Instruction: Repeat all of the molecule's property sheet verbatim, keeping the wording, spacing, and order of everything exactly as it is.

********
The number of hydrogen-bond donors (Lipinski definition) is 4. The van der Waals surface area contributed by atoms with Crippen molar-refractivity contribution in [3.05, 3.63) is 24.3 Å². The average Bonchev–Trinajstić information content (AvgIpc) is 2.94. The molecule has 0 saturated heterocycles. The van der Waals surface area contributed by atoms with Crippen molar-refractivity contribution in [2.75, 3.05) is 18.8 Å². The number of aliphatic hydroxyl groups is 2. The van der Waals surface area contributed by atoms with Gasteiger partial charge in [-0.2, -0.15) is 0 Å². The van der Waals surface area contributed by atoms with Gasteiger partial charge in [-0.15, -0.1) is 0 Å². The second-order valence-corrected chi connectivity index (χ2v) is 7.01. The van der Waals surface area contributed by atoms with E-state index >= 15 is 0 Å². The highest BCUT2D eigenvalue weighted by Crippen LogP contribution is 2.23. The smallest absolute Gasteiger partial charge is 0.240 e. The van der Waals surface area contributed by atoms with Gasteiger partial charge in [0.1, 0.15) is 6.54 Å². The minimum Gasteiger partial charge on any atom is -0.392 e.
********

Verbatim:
The number of hydrogen-bond donors (Lipinski definition) is 4. The van der Waals surface area contributed by atoms with Crippen molar-refractivity contribution in [3.05, 3.63) is 24.3 Å². The average Bonchev–Trinajstić information content (AvgIpc) is 2.94. The molecule has 0 saturated heterocycles. The van der Waals surface area contributed by atoms with Crippen molar-refractivity contribution in [2.75, 3.05) is 18.8 Å². The number of aliphatic hydroxyl groups is 2. The van der Waals surface area contributed by atoms with Gasteiger partial charge in [-0.2, -0.15) is 0 Å². The van der Waals surface area contributed by atoms with Gasteiger partial charge in [-0.15, -0.1) is 0 Å². The second-order valence-corrected chi connectivity index (χ2v) is 7.01. The van der Waals surface area contributed by atoms with E-state index >= 15 is 0 Å². The highest BCUT2D eigenvalue weighted by Crippen LogP contribution is 2.23. The smallest absolute Gasteiger partial charge is 0.240 e. The van der Waals surface area contributed by atoms with Gasteiger partial charge in [0.1, 0.15) is 6.54 Å². The minimum Gasteiger partial charge on any atom is -0.392 e.